American Literature Association

2013 National Convention

Boston,  Westin Copley Hotel, May 26-29.

The AHSA plans to sponsor two sessions at the 2013 national meeting. We seek cogent, provocative, well-researched papers on the following subjects:

1. “Humor in Periodicals: From Punch to Mad”—Abstracts (300 words max.) are encouraged on the role of humorous literature in American periodicals from the early national period to the present.  Subject adaptable to both humorous periodicals and humor in serious periodicals across a wide time range; thus, title will change to reflect composition of panel.

2. “Reading Humorous Texts”–Abstracts (300 words max.) are encouraged on the interpretation, recovery, or pedagogy of humorous texts from novels and poems to plays and stand-up.  Some focus on the act of interpretation of humor in its historical, performative, formal, or other cultural context is encouraged.

Please e-mail abstracts no later than January 15, 2013 to Tracy Wuster (wustert@gmail.com) with the subject line: “AHSA session, 2013 ALA.” Notifications will go out no later than January 20, 2013.

***

clown mime humor sense of humor cartoon academia

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Our friend and contributor sent along this announcement:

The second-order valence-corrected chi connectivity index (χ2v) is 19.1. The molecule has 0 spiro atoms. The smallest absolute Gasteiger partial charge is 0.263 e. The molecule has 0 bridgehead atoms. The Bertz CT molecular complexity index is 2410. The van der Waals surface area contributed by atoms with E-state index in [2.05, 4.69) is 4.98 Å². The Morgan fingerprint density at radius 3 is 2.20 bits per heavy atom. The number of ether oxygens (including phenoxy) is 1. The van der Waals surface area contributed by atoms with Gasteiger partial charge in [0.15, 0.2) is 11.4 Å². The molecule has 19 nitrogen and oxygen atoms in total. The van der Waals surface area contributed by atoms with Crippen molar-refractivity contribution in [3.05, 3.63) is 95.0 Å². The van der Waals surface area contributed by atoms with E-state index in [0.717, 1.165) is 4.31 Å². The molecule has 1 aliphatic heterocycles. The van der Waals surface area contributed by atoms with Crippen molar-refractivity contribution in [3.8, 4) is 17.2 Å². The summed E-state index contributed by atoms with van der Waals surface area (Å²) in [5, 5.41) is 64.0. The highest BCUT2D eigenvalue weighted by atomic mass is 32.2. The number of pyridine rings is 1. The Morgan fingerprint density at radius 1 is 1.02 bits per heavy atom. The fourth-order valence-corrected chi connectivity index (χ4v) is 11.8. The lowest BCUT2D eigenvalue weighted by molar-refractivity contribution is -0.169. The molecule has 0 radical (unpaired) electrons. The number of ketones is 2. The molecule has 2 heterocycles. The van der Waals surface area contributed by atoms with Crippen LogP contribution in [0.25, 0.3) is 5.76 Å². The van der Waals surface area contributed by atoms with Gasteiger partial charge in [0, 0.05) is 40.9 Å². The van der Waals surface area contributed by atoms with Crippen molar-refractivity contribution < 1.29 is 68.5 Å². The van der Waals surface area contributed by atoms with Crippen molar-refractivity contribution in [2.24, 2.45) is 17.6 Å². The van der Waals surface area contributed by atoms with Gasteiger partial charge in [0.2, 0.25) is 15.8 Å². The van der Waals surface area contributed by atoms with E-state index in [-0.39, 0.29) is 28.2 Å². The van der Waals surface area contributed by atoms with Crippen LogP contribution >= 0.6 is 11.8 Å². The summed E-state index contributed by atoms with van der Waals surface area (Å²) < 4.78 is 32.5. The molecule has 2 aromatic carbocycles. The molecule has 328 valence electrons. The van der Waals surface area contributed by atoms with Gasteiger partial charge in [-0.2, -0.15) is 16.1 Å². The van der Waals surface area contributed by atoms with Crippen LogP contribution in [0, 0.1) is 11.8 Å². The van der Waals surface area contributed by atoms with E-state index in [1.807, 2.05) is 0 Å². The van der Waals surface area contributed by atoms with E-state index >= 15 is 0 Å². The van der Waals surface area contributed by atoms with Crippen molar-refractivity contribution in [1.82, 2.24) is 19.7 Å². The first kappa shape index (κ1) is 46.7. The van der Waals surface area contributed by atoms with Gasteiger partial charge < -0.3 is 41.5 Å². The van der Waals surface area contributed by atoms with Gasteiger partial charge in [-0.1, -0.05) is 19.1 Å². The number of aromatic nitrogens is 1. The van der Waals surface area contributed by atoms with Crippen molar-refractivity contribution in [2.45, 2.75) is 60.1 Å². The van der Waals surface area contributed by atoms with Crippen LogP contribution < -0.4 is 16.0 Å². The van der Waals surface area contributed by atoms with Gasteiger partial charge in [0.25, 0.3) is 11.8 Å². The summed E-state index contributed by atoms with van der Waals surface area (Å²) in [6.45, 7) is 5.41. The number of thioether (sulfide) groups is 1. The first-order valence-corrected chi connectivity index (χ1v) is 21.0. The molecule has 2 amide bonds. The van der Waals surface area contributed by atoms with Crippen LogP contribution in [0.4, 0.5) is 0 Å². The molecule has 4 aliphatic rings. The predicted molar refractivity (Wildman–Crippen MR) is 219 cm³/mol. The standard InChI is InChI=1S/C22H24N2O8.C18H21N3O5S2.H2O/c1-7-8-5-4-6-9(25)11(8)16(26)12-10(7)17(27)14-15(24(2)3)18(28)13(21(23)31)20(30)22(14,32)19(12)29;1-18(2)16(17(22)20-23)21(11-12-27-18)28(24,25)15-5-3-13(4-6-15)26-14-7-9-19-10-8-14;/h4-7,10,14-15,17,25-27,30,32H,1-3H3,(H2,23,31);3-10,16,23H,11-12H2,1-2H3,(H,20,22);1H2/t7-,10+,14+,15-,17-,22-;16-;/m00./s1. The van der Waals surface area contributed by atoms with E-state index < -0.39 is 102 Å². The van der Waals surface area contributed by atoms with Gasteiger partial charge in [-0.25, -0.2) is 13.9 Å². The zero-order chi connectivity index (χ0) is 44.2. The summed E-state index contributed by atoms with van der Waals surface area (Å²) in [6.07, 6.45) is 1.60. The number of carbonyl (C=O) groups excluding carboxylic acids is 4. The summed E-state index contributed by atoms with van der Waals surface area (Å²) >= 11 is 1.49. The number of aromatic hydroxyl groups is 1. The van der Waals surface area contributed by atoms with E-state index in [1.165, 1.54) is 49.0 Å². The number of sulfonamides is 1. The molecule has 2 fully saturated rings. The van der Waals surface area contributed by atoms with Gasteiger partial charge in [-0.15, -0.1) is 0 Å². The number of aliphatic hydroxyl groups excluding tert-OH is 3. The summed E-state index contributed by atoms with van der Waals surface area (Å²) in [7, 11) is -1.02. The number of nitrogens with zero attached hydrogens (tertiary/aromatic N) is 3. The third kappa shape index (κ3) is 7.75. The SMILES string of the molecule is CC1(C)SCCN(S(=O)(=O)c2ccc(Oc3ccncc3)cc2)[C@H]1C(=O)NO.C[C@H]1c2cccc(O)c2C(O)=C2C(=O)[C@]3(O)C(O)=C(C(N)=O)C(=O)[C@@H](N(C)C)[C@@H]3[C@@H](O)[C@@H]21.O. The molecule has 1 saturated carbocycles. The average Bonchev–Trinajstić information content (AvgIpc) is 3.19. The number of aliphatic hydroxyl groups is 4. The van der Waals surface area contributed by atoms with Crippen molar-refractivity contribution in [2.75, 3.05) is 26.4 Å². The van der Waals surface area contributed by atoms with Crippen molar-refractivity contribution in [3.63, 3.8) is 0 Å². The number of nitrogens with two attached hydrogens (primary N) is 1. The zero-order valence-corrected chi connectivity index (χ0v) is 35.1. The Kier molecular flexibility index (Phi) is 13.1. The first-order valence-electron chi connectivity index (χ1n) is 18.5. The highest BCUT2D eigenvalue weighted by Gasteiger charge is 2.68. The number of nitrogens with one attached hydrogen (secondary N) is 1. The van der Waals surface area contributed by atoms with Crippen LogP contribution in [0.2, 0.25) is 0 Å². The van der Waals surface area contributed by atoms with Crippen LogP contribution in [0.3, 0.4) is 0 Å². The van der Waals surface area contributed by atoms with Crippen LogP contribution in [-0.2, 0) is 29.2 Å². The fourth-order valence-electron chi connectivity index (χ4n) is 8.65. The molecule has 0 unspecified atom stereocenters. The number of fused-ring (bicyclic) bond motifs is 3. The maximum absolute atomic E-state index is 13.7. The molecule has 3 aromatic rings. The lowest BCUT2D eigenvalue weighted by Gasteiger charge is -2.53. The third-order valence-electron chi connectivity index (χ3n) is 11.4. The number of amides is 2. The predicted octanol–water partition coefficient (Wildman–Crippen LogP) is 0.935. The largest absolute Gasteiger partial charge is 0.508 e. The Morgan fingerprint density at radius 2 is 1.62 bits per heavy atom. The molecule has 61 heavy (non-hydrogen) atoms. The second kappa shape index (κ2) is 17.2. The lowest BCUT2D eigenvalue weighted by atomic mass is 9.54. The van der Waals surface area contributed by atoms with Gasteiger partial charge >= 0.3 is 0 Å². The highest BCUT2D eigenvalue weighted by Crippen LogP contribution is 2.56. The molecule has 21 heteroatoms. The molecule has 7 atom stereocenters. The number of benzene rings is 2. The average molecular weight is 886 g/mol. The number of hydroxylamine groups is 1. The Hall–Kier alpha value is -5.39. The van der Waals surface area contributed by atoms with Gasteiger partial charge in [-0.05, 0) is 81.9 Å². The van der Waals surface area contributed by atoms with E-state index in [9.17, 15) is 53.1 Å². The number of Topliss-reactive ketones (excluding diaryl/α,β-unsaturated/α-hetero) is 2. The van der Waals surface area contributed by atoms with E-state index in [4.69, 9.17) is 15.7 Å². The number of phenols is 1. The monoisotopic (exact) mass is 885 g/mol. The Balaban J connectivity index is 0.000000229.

Persons interested in American humor may have a free and uncopyrighted copy of Scalawag, my biography of John N. Reynolds in Microsoft Word, e-mailed to them as an attachment by sending a request to samsackett1928@gmail.com.  It is not totally funny, but there are several chuckles here and there, and one or two outright laughs.  Included are an amusing folk limerick and two examples of the prose of Walt Mason, one of the great but forgotten American humorists.
I ran across Reynolds while working on my book on E.W. Howe.  After completing the Howe book, I gathered as much material as possible and wrote an account of his life, making it both as factual and as entertaining as I could.  Reynolds has no real importance, but I thought the general public would enjoy reading about him.  I tried to get book publishers to agree with me, but without success.  And I really didn’t have enough for a book anyway (76 pages).  So I am giving it away.